Additionally, there were reports that another explosion, this time at the John F. Kennedy Library, occurred a few blocks away from the marathon’s sites of bombing. While the two events were first suggested to be related, this was later rebutted by The Boston Police Department who confirmed it was a fire, not an explosion. Furthermore, reports that the government had shut down phone networks was also proven to be false. The problems in connectivity that many people were experiencing following the attacks were later attributed to overloaded local cell towers.

This all made me think about how hard it is to receive accurate and unbiased information, especially during times of crisis. First incoming reports regarding a tragedy may be subject to error — when emotions are high and the dust has literally yet to settle. Keep in mind that the news is coming from reporters, whom are human, whom are prone to failures. At such situations, it is also so easy to jump to conclusions and rely on our prejudices (a Brown man running away from the scene? Stop him!) when we try to make sense of a horrific situation. I am not excusing anyone for racial profiling but I am trying to understand the situation in context of an American culture that still bears the marks of the events and politics surrounding of 9/11.

Read More

We already celebrated Thanksgiving here in Canada last month, but it seems that the American turkey day is a much more serious matter down south. For those of you celebrating Thanksgiving Day today, here is The National covering “The Thanksgiving Song” from the animated sitcom, Bob’s Burgers.

Have I ever seen an episode of Bob’s Burgers? Nope. But I sure do enjoy this short, silly and purposefully morose song. Like cranberry sauce and stuffing, this will be the perfect accompaniment to your bird feast and days of turkey leftovers. And it also serves as a great way to tide us over until The National brings out another great album, which we hope is very soon.

I am so glad that the U.S. elections are over. Was anyone else kept on edge and get sucked into this real-life soap opera? The last weeks leading up to November 6th were particularly brutal. That ridiculous offer from Donald Trump, Hurricane Sandy, the Nate Silver controversy — all this trashy political drama was so much better than the celebrity tabloids out there. (Ugh, just let Rihanna and Chris Brown recommence their horrible love affair already.)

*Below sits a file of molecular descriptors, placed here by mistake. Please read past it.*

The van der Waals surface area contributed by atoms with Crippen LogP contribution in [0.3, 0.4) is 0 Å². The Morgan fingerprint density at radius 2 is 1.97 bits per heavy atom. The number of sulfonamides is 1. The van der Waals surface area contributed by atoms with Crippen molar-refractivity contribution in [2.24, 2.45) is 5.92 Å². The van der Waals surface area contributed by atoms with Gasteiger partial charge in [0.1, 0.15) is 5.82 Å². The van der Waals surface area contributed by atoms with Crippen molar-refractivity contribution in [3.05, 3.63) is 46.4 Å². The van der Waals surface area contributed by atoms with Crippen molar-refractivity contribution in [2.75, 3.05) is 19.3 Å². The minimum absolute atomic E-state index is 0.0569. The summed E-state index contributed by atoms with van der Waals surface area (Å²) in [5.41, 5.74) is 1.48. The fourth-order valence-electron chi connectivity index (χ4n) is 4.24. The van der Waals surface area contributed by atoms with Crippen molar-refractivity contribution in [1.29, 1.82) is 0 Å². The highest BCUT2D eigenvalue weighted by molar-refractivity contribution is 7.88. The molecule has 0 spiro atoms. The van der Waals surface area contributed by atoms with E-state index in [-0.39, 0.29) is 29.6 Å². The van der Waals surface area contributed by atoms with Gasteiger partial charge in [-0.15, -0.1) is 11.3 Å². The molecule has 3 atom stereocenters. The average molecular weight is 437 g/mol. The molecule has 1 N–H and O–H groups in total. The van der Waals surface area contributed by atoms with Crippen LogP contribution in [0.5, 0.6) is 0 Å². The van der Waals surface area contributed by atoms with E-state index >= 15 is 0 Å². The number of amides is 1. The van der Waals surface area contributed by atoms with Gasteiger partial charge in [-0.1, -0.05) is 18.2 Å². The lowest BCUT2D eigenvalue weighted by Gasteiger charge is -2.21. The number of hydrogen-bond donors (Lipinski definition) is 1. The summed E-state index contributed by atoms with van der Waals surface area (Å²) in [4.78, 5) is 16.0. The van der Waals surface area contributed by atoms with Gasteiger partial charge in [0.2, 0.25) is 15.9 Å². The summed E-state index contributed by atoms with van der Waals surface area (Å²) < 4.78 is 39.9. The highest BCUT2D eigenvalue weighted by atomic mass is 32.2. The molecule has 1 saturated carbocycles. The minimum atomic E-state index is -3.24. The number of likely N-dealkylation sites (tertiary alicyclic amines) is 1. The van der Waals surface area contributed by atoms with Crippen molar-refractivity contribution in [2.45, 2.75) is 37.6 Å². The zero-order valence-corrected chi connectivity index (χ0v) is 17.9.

And now: It is an Election Hangover. I suspect that this will go on for at least a couple more days with the left-wing reaffirming their positions and the right-wing wondering how the hell they lost. While Obama captured 332 electoral votes versus 206 by Romney, he was only approximately 2.5% higher than his opponent in the popular vote. That is quite a small margin, despite this number bringing in theoretically a maximum of 7.9 million more votes for Obama than Romney (out of the 2012 U.S. population of 314,686,189). Canada-wise, that number of extra votes would equal 22.8% of our total 2012 population. (Note that we are quite the sparsely populated country checking in only 34,482,779 people despite spreading 9,093,507 square kilometers versus a slightly higher 9,826,675 square kilometers for the U.S.)

So our southern neighbours have been chit-chatting away about what this election means for the most powerful nation in the world, and whether Republicans are losing grip on their citizens. And reading these essays and analyses have really hit me harder with the fact that I love being Canadian. Our politics are boring and maybe even lame compared to the crazy blue-white-and-red circus that is bestowed on the American population every four years. However, our societal normalities that I, and many other Canadians, take for granted are issues that cause protests and controversy for our southern neighbours.

Read More


[Photo Credit: Gregg Segal for TIME Magazine]

I know that the Veep Debate just ended and Twitter is all aflutter with the musings and analysis from the Internet universe.

However, I would like to steer the focus to something much more pressing: Paul Ryan’s photo shoot for TIME Magazine. No matter what your political affiliation may be, one must ask: Pourquoi? Also, what kind of team of advisors decided that this was a great idea? We all knew that Ryan was deep into his P90X regime, and I commend him for his devotion to healthy activities. But a photo with Ryan in a cheesy, hat-backwards stance with a bro salute just oozed out an Onion article IRL.

There are conflicting reports from Ryan’s side and TIME regarding the use of the photos, with an aide to Ryan’s team telling CNN that TIME had assured the photos would never be published. So then what kind of purpose were these photos meant to serve? Keep us guessing, Blue Steel. Keep us guessing.

Click on the hyperlink above for more photos.